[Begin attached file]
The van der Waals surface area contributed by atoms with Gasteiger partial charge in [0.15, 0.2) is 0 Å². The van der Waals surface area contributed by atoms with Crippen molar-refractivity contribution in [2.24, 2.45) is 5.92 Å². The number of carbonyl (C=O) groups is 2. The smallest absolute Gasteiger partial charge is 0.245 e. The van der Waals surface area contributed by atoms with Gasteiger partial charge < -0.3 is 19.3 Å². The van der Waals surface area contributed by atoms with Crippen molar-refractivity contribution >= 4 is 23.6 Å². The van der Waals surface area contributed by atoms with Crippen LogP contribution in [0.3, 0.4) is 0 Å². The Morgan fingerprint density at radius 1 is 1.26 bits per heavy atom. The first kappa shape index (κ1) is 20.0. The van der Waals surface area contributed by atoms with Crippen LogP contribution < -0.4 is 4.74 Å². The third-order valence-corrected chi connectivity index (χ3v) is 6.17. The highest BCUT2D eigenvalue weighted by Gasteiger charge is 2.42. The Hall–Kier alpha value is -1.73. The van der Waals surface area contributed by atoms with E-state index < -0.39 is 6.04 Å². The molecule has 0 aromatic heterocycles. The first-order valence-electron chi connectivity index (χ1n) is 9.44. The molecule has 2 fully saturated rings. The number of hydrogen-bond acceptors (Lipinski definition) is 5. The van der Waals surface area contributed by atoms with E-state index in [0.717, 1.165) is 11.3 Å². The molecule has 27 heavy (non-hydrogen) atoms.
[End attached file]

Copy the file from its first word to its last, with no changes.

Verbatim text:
The van der Waals surface area contributed by atoms with Gasteiger partial charge in [0.15, 0.2) is 0 Å². The van der Waals surface area contributed by atoms with Crippen molar-refractivity contribution in [2.24, 2.45) is 5.92 Å². The number of carbonyl (C=O) groups is 2. The smallest absolute Gasteiger partial charge is 0.245 e. The van der Waals surface area contributed by atoms with Gasteiger partial charge < -0.3 is 19.3 Å². The van der Waals surface area contributed by atoms with Crippen molar-refractivity contribution >= 4 is 23.6 Å². The van der Waals surface area contributed by atoms with Crippen LogP contribution in [0.3, 0.4) is 0 Å². The Morgan fingerprint density at radius 1 is 1.26 bits per heavy atom. The first kappa shape index (κ1) is 20.0. The van der Waals surface area contributed by atoms with Crippen LogP contribution < -0.4 is 4.74 Å². The third-order valence-corrected chi connectivity index (χ3v) is 6.17. The highest BCUT2D eigenvalue weighted by Gasteiger charge is 2.42. The Hall–Kier alpha value is -1.73. The van der Waals surface area contributed by atoms with E-state index < -0.39 is 6.04 Å². The molecule has 0 aromatic heterocycles. The first-order valence-electron chi connectivity index (χ1n) is 9.44. The molecule has 2 fully saturated rings. The number of hydrogen-bond acceptors (Lipinski definition) is 5. The van der Waals surface area contributed by atoms with E-state index in [0.717, 1.165) is 11.3 Å². The molecule has 27 heavy (non-hydrogen) atoms.